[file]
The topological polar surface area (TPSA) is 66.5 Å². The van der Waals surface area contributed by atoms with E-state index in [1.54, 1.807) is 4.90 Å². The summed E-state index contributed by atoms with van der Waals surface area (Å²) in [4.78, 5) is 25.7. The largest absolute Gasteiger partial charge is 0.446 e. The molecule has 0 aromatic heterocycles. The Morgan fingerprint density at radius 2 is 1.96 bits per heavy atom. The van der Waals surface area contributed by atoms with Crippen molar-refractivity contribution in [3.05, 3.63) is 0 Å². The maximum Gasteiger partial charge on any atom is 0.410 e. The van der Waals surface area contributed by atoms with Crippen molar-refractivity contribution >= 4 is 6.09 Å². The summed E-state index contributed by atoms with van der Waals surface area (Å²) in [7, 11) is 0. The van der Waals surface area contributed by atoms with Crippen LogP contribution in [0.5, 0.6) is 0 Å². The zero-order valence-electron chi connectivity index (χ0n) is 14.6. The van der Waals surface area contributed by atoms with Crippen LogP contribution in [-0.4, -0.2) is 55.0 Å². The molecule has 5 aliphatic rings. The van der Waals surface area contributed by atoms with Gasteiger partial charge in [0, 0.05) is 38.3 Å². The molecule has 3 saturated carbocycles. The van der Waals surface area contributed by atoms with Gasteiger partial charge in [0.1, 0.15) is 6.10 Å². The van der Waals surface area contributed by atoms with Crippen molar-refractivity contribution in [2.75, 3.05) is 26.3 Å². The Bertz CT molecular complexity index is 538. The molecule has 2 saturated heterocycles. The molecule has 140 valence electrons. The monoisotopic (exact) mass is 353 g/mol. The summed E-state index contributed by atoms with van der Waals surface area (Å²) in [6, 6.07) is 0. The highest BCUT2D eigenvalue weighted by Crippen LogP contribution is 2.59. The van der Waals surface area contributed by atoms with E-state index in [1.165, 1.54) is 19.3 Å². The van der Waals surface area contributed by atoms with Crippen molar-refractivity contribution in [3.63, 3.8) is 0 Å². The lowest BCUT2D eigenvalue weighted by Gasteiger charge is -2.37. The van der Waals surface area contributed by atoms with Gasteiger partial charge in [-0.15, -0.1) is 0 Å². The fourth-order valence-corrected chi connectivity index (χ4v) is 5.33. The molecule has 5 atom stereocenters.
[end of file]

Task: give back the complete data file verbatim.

The topological polar surface area (TPSA) is 66.5 Å². The van der Waals surface area contributed by atoms with E-state index in [1.54, 1.807) is 4.90 Å². The summed E-state index contributed by atoms with van der Waals surface area (Å²) in [4.78, 5) is 25.7. The largest absolute Gasteiger partial charge is 0.446 e. The molecule has 0 aromatic heterocycles. The Morgan fingerprint density at radius 2 is 1.96 bits per heavy atom. The van der Waals surface area contributed by atoms with Crippen molar-refractivity contribution in [3.05, 3.63) is 0 Å². The maximum Gasteiger partial charge on any atom is 0.410 e. The van der Waals surface area contributed by atoms with Crippen molar-refractivity contribution >= 4 is 6.09 Å². The summed E-state index contributed by atoms with van der Waals surface area (Å²) in [7, 11) is 0. The van der Waals surface area contributed by atoms with Crippen LogP contribution in [0.5, 0.6) is 0 Å². The zero-order valence-electron chi connectivity index (χ0n) is 14.6. The van der Waals surface area contributed by atoms with Crippen LogP contribution in [-0.4, -0.2) is 55.0 Å². The molecule has 5 aliphatic rings. The van der Waals surface area contributed by atoms with Gasteiger partial charge in [0, 0.05) is 38.3 Å². The molecule has 3 saturated carbocycles. The van der Waals surface area contributed by atoms with Gasteiger partial charge in [0.1, 0.15) is 6.10 Å². The van der Waals surface area contributed by atoms with Crippen molar-refractivity contribution in [2.75, 3.05) is 26.3 Å². The Bertz CT molecular complexity index is 538. The molecule has 2 saturated heterocycles. The molecule has 140 valence electrons. The monoisotopic (exact) mass is 353 g/mol. The summed E-state index contributed by atoms with van der Waals surface area (Å²) in [6, 6.07) is 0. The highest BCUT2D eigenvalue weighted by Crippen LogP contribution is 2.59. The van der Waals surface area contributed by atoms with E-state index in [1.165, 1.54) is 19.3 Å². The van der Waals surface area contributed by atoms with Crippen molar-refractivity contribution in [3.63, 3.8) is 0 Å². The lowest BCUT2D eigenvalue weighted by Gasteiger charge is -2.37. The van der Waals surface area contributed by atoms with Gasteiger partial charge in [-0.15, -0.1) is 0 Å². The fourth-order valence-corrected chi connectivity index (χ4v) is 5.33. The molecule has 5 atom stereocenters.